I know almost to the minute when the word divorce stopped being a concept and became a possibility, a reality, a real thing in real life that could be devastating.
Oh, not for me. Dick and I fought like pole cats the first couple months of our marriage, ten years ago. We fought about the usual things: money, sex, how to spend our free time and who should be home cleaning the toilet on a fine Saturday morning. I said the “d” word once and Dick looked at me with hurt eyes; I hadn’t accepted that I could hurt him. But for him divorce was a real thing, because his parents were divorced. For me it meant “I’m really mad at you and right now I think not being married would just be simpler.” Neither of us has said that word, in relation to us, since that day.
But on Sunday, March 16th, 2008 at approximately 9:43 am, I found out that divorce can happen to anyone. It wasn’t me so I wasn’t hurt. It was someone I love, so I was mad. I wanted to pull newly-grown hair and smash Christmas ornaments and throw dinner on the floor.
In college you hear a lot about paradigm shifts. Adolescence could probably be characterized as that stage in a person’s life when (they think) they’re experiencing massive paradigm shifts between each class. My middle-aged humanities professor shocked me by saying that it had been a long time since he’d read a book that actually changed the way he thought about the world, and OH! How I pitied that man.
Threat of divorce has shifted my paradigm. It makes me feel rebellious. No one should have to turn herself into Clean House Barbie to keep her husband happy, or pretend to enjoy Jazz basketball or not to mind when the kids are not fed and in bed on the one night I go to the library after dinner. When I told Dick I felt like never cleaning again, he panicked, made me promise that I was just joking. Then I had surgery and had a medical excuse anyway.
I could probably turn into a model wife, for a week or so, at least. If I did, if I woke up and made lunches and saw him off with a kiss and a stack of French toast, and kept the house clean and kept up with our finances and never used the mean voice and picked up socks without asking, “Did you want these socks washed or were you going to wear them again tomorrow?” And if I made one of his five favorite dishes and had dinner on the already-set table and three happy, clean, and sweet-smelling children lined up to throw themselves at his legs at 5:52 pm. If I didn’t yell at them or let them hear me swear, would he love me more and think that I had lived up to the promise of my 30-pound lighter, not-stretch-marked, adoring, twenty-year-old bride-self?
Love me more: I don’t think so. Think I lived up to the promise better: probably. We did both promise to be our best selves. That’s not true. There was nothing in the actual sealing about setting goals or maintaining our figures or cleaning the toilets before doing fun things together on Saturday morning. Instead, though the LDS ceremony is slightly different, it including something about loving, honoring, cherishing. And while it didn’t say anything about in sickness and in health, for better or for worse, for richer or for poorer, it did say forever, eternity. Which pretty much includes all the rest. And you usually think that the hard times would be the sickness and the worse and the poorer. But maybe those are the easy times — the times when you know you couldn’t possibly make it without your spouse at your side.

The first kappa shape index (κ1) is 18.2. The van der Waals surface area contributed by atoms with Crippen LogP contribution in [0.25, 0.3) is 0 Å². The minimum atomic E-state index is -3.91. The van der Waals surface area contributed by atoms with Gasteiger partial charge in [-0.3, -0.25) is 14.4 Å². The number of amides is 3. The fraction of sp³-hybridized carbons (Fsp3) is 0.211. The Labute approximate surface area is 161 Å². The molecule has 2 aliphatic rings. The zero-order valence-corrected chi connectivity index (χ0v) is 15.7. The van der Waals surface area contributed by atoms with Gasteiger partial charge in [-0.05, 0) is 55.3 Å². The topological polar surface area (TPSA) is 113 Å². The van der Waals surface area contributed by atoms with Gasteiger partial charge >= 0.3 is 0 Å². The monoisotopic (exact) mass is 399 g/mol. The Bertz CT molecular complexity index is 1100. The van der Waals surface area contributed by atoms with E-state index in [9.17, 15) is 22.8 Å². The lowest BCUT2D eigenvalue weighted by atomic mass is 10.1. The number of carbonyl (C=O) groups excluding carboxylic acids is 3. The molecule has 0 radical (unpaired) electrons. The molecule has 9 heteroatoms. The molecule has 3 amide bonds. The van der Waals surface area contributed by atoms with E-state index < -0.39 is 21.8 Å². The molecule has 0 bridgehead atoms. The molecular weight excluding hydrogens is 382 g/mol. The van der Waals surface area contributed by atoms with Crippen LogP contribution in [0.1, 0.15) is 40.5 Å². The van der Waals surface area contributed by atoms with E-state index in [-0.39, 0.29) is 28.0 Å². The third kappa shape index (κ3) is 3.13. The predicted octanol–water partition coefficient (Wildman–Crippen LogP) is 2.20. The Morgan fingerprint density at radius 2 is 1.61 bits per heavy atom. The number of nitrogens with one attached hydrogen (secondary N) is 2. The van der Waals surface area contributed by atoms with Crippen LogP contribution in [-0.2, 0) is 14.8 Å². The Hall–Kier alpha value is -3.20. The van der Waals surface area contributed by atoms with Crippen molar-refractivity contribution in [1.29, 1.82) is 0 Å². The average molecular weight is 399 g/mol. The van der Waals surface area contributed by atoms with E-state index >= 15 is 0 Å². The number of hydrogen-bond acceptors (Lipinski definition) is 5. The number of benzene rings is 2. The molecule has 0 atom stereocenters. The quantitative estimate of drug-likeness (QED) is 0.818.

Without a man who will wipe your armpits with baby wipes when you can’t shower. Or laugh when your milk squirts him during an otherwise romantic, amorous moment. Or not even shout when you kill a laptop with your bare hands.
I didn’t really mean to write about what I don’t do to make my husband happy. And I meant to be humorous and light. Go read Marie’s Making Men Happy for a great, funny list of things men (at least the Ask.com men) want in a woman. And for proof that Google might be getting in touch with it’s feminine, nurturer side.
What I do try to do is: communicate to him that what he thinks and feels and does is important, significant, relevant. Make him know that he is the big tuna in my life, and always will be. That even though I wouldn’t actually rather get sick myself than see him sick, his health and comfort and life and happiness are vital to my own.
I would promise, like Tracy Lord in The Philadelphia Story, to always be yar. But I know I’ll use the mean voice again. I’ll get mad that he is Sarah Cynthia Sylvia Stout. I’ll wish at least one of us were independently wealthy. I’ll even, heaven forbid, swear in front of the children again. But with my paradigm forever shifted, I’m seeing the sickness and the worse and the poorer as opportunity to thank God for knowing better than I what was good for me.
I think this week (month?) has been hard for a lot of people. Hard to smile when terrible things happen. Loraine has a post, Still Trying to Smile After Sunday, that nigh unto broke my heart. I usually feel pretty darn callous. What do I care about someone I don’t know? But determination to find something, anything to smile about is irresistible. My favorite line? “Likewise, Mekare finally cleaned off the coffee table- wait, one of the kids already threw her hoodie on it.” That’s my life, in a nutshell.
To participate in the brave new world of the Makes-Me-Smile Monday carnival, write on today’s topic “How to keep your husband (or other loved one) happy” and then follow these guidelines.
Before you object, let me say that I believe that if anyone is in a relationship with an addict or abuser or adulterer or abandoner who is not 100% committed to changing and to the relationship, they should get out. Even (especially?) if you have kids and even if the abuse or abandonment is emotional rather than physical. Staying in a bad relationship on the strength of what once was is too Rose for Emily-ish. Get out.